Caldera Pushes SCO Unix to Forefront in Turnaround Bid

Struggling software vendor renames itself SCO Group, aims to regain user loyalty

In a bid to stop a series of losses, Caldera International Inc.—known primarily as a Linux software and services vendor—last week said it plans to focus more attention on the once-lucrative SCO Unix business it bought two years ago.

Lindon, Utah-based Caldera said it plans to change its name to The SCO Group Inc. to take advantage of the SCO name, which is familiar to IT managers who still use the low-end Unix software.

Caldera acquired the SCO Unix technology along with The Santa Cruz Operation Inc.'s services division in late 2000. But the firm has been hit hard during the past 12 months by weak sales and layoffs (see box). Last week, it reported a $4.5 million net loss on revenue of $15.4 million for its third quarter, which ended July 31.

Reg Broughton, senior vice president of worldwide operations at Caldera, said the company will continue to support both Linux and SCO Unix and add new programs to help resellers expand the Unix software's market share.

New Management

The name change and strategy overhaul comes two months after co-founder and CEO Ransom Love left the company and was replaced by outsider Darl McBride .

"Now, with a new CEO and a new economy, we need to invigorate the company," said Broughton.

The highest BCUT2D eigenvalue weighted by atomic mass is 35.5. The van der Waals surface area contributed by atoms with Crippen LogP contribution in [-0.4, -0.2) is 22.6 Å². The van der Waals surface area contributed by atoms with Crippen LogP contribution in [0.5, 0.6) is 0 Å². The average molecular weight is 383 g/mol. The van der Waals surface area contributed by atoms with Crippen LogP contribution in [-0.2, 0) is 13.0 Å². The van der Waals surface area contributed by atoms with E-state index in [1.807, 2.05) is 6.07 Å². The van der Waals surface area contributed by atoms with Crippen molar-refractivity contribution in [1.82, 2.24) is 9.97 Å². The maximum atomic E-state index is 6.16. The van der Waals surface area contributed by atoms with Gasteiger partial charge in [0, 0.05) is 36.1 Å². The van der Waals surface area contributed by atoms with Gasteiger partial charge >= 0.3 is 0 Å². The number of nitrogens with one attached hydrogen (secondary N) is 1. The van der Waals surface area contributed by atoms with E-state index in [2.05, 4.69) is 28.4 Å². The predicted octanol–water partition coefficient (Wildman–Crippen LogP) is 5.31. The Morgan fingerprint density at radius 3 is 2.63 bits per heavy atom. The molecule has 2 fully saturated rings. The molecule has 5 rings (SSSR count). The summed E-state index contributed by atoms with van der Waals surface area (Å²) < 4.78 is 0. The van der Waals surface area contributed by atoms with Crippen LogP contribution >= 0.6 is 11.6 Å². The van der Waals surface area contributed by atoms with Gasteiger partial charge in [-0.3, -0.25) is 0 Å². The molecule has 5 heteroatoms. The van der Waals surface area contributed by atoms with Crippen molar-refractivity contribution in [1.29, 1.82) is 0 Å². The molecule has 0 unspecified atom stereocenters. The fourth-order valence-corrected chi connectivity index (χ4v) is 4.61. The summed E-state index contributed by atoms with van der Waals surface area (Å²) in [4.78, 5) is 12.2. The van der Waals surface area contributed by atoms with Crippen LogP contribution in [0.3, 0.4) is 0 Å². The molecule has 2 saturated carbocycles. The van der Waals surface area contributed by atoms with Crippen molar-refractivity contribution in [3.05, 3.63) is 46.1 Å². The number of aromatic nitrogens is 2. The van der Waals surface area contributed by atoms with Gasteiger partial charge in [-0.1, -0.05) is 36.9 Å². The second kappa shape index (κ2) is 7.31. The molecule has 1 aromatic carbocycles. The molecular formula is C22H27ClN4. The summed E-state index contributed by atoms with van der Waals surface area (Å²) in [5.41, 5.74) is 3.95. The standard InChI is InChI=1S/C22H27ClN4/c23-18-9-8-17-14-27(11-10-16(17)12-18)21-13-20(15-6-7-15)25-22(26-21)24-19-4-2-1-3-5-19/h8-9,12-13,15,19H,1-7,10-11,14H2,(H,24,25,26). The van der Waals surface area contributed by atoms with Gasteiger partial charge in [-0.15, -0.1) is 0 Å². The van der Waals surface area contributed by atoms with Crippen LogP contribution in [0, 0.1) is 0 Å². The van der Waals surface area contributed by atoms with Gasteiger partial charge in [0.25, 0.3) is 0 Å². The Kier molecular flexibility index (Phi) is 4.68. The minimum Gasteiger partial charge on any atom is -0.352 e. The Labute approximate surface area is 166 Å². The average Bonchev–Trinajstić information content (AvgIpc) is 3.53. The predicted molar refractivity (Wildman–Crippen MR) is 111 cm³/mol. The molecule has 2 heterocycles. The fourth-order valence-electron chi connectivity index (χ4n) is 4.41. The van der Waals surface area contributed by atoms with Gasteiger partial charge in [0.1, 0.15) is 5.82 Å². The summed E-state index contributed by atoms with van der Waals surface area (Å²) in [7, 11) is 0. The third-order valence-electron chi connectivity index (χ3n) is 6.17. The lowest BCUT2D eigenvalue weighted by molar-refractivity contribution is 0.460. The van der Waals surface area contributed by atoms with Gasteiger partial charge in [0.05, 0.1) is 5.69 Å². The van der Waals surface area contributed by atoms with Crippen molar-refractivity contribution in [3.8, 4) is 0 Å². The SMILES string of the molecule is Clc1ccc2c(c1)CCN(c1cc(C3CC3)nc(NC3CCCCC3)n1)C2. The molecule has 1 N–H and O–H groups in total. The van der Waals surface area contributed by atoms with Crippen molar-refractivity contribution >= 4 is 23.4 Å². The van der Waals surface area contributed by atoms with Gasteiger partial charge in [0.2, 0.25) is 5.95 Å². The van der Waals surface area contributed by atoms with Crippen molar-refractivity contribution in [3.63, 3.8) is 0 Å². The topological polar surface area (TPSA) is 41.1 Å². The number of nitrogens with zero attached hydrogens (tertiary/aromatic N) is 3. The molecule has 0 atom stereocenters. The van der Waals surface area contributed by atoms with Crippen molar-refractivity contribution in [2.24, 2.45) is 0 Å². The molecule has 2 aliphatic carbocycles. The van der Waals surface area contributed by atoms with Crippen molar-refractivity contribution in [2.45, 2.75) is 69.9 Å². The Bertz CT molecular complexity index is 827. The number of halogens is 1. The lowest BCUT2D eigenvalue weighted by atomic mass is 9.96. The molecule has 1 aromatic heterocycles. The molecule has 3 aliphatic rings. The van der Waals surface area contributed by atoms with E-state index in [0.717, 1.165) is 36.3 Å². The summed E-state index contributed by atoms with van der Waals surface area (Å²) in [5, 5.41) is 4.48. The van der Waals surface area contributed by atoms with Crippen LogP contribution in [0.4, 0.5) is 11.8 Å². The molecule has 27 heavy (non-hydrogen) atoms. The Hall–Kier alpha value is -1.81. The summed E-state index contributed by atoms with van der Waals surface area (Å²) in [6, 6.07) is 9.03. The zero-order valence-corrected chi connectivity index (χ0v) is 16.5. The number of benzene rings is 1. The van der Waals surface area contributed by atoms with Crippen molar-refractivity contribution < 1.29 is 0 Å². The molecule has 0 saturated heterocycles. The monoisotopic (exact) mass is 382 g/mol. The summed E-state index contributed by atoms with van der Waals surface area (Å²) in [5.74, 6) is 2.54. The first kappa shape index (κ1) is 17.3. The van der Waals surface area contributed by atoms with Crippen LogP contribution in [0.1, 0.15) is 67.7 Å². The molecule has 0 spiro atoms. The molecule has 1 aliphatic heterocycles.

That may not be easy. For example, two longtime SCO Unix users said they think the new strategy is a good one but that it comes too late for their companies—both of which plan to shift to different operating systems.

Tom Pratt, the information systems manager at Coastal Transportation Inc. in Seattle, said service and support improved after Caldera took over the SCO divisions.

But the shipping company is now migrating to Red Hat Linux, Pratt said. The motivators, he added, include rising licensing costs for SCO and the need to pay for special developer editions to build applications.

Roland Priest, a Unix administrator at The Pep Boys, a Philadelphia-based auto parts retail chain, said returning to its Unix roots should help Caldera retain its strongest customers. But Pep Boys is replacing SCO Unix with IBM's AIX operating system so it can use more robust servers made by IBM.

"The path has already been set," Priest explained.

Unix software and services represented "really the only viable business model" Caldera had, said George Weiss, an analyst at Gartner Inc. in Stamford, Conn. The decision to focus more heavily on those offerings could help the company regain the loyalty of some users, he added.

But according to Al Gillen, an analyst at IDC in Framingham, Mass., the changes at Caldera are mostly being made on the surface.

"They're trying to regain the momentum that SCO had, but that's going to be hard to do," Gillen said. "The momentum they've had in the last few years has been downhill."


Caldera's Struggles

September 2001 Caldera lays off 8% of its workers in effort to stem losses.

May The company cuts another 15% of its workforce as sales continue to lag.

June CEO Ransom Love departs to head UnitedLinux venture.

August Caldera revives SCO name and re-emphasizes Unix roots.

Copyright © 2002 IDG Communications, Inc.

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